15 July, 2010

Fun facts: Grevy's Zebra

Also known as the Imperial Zebra, it is the largest species of zebra, and is only found in northern Kenya and southern Ethiopia.

They are classified as endangered, with roughly about 16,000 still living in the wild. They have poached for their more beautiful and expensive hides, suffering encroachment by man and domestic animals on their habitats as well as harsh climates.

Found only in harsh semi-arid plains of the Acacia-Commiphora bushlands and thickets, a big number died during the recent drought in most of northern Kenya.

The species gets its name from a former French president, Jules Grevy, who was gifted by the Ethiopian government (Abyssinia) in 1880.

They are known to coexist with the common plains' zebra, but do not inter-breed. They breed all year with the gestation period being between 380 - 400 days, and giving birth to single foals. Newborns follow anything that moves and thus new mothers are highly aggressive towards other mares a few hours after they give birth. This prevents the foal from imprinting another female as its mother. To adapt to an arid lifestyle, Grévy's Zebra foals take longer intervals between suckling bouts and do not drink water until they are 3 months old.

So how do you tell a Grevy from a common zebra?
They have thinner stripes, which do not go round their bellies unlike with common zebras. This is the main distinction. They are broader on the neck, extending to the hooves, and on the rump, are as unique to each animal as our human thumb-prints!.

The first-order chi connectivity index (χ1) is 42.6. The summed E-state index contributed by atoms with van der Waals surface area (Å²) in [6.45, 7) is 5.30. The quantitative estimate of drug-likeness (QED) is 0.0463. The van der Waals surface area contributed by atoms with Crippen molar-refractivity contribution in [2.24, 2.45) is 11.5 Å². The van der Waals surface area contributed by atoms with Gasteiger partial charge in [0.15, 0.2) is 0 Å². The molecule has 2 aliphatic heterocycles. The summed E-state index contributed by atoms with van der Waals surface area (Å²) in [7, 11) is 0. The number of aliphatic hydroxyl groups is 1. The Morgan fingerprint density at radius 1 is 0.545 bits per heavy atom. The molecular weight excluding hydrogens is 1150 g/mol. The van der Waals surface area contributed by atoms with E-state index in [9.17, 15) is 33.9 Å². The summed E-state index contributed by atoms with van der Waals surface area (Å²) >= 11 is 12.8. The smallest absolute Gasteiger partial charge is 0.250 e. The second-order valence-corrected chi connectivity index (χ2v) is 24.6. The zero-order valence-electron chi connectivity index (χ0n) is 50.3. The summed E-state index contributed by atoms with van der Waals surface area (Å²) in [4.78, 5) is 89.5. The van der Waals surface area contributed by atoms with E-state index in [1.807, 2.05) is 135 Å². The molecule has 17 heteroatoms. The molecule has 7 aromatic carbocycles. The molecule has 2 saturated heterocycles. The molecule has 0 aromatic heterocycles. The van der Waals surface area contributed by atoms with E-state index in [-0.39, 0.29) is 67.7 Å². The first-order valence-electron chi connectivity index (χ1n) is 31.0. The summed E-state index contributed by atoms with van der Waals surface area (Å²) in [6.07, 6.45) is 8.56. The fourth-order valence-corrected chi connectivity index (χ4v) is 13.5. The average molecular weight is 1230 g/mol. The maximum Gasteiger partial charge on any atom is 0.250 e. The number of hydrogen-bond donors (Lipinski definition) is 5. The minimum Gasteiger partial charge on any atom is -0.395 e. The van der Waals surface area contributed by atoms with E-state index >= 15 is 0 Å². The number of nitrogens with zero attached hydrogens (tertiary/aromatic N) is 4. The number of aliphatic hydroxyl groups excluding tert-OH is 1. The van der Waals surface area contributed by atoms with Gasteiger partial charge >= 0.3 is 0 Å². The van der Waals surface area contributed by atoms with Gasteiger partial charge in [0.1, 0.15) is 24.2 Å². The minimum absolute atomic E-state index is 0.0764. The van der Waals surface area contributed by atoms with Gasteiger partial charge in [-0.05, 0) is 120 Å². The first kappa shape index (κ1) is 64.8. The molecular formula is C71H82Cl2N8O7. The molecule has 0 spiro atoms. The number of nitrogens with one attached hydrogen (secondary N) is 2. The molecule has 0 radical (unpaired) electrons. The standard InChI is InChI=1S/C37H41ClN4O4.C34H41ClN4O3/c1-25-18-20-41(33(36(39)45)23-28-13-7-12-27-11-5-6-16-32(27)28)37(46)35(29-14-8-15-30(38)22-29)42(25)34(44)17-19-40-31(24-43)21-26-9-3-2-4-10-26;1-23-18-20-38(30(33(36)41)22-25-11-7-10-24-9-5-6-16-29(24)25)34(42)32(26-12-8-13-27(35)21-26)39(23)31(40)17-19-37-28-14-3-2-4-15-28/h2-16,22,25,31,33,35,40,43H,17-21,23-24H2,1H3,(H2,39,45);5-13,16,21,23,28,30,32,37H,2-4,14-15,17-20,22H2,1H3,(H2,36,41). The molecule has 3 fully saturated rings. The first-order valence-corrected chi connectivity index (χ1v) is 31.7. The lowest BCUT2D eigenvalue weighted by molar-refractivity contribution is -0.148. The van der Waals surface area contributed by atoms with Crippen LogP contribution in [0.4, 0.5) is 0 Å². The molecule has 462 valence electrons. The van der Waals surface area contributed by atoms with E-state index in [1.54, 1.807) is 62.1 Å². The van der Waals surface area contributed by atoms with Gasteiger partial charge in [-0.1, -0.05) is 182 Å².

They are bigger in size, and weigh up to 450 kilos.
They have very large, conical bat-like ears.
Their heads are big, long and narrow, very horse or mule-like.
The manes are tall and erect, making them majestic and very 'royal-like'. They were used by ancient Romans in gladiator fights.

They are one of the special six animals of Samburu - the others being the reticulated giraffe, the Somali ostrich, the gerenuk antelope, the Beisa oryx and a late addition, the vulturine guineafowl.

Heritage Hotels operates a luxury tented Camp is the Samburu National Reserve - Samburu Intrepids Camp. You can read more on Samburu Intrepids at http://www.heritage-eastafrica.com/tented-camps/samburu-intrepids

*This property remains closed till December for renovations following the floods in March. Lookout for the re-opening announcement.

Admin, Lo'mon LeHeritage 
('Lo'mon' is Samburu for news; Le Heritage means 'from Heritage') 

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